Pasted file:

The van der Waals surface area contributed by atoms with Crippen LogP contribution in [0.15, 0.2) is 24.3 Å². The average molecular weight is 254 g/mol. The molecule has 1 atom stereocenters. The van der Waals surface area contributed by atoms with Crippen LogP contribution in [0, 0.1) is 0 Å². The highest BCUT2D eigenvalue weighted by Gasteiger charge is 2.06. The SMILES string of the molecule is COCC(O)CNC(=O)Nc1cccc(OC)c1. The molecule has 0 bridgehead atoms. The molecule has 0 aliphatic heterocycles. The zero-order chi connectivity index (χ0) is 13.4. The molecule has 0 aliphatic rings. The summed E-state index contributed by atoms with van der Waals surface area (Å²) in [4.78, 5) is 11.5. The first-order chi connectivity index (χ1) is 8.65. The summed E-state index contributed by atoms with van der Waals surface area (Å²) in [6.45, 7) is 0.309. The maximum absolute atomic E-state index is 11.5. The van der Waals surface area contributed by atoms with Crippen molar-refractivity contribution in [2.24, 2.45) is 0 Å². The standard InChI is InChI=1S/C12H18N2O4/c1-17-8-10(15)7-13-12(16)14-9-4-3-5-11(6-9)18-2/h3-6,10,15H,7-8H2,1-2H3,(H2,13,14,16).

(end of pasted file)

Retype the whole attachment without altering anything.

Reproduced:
The van der Waals surface area contributed by atoms with Crippen LogP contribution in [0.15, 0.2) is 24.3 Å². The average molecular weight is 254 g/mol. The molecule has 1 atom stereocenters. The van der Waals surface area contributed by atoms with Crippen LogP contribution in [0, 0.1) is 0 Å². The highest BCUT2D eigenvalue weighted by Gasteiger charge is 2.06. The SMILES string of the molecule is COCC(O)CNC(=O)Nc1cccc(OC)c1. The molecule has 0 bridgehead atoms. The molecule has 0 aliphatic heterocycles. The zero-order chi connectivity index (χ0) is 13.4. The molecule has 0 aliphatic rings. The summed E-state index contributed by atoms with van der Waals surface area (Å²) in [4.78, 5) is 11.5. The first-order chi connectivity index (χ1) is 8.65. The summed E-state index contributed by atoms with van der Waals surface area (Å²) in [6.45, 7) is 0.309. The maximum absolute atomic E-state index is 11.5. The van der Waals surface area contributed by atoms with Crippen molar-refractivity contribution in [2.24, 2.45) is 0 Å². The standard InChI is InChI=1S/C12H18N2O4/c1-17-8-10(15)7-13-12(16)14-9-4-3-5-11(6-9)18-2/h3-6,10,15H,7-8H2,1-2H3,(H2,13,14,16).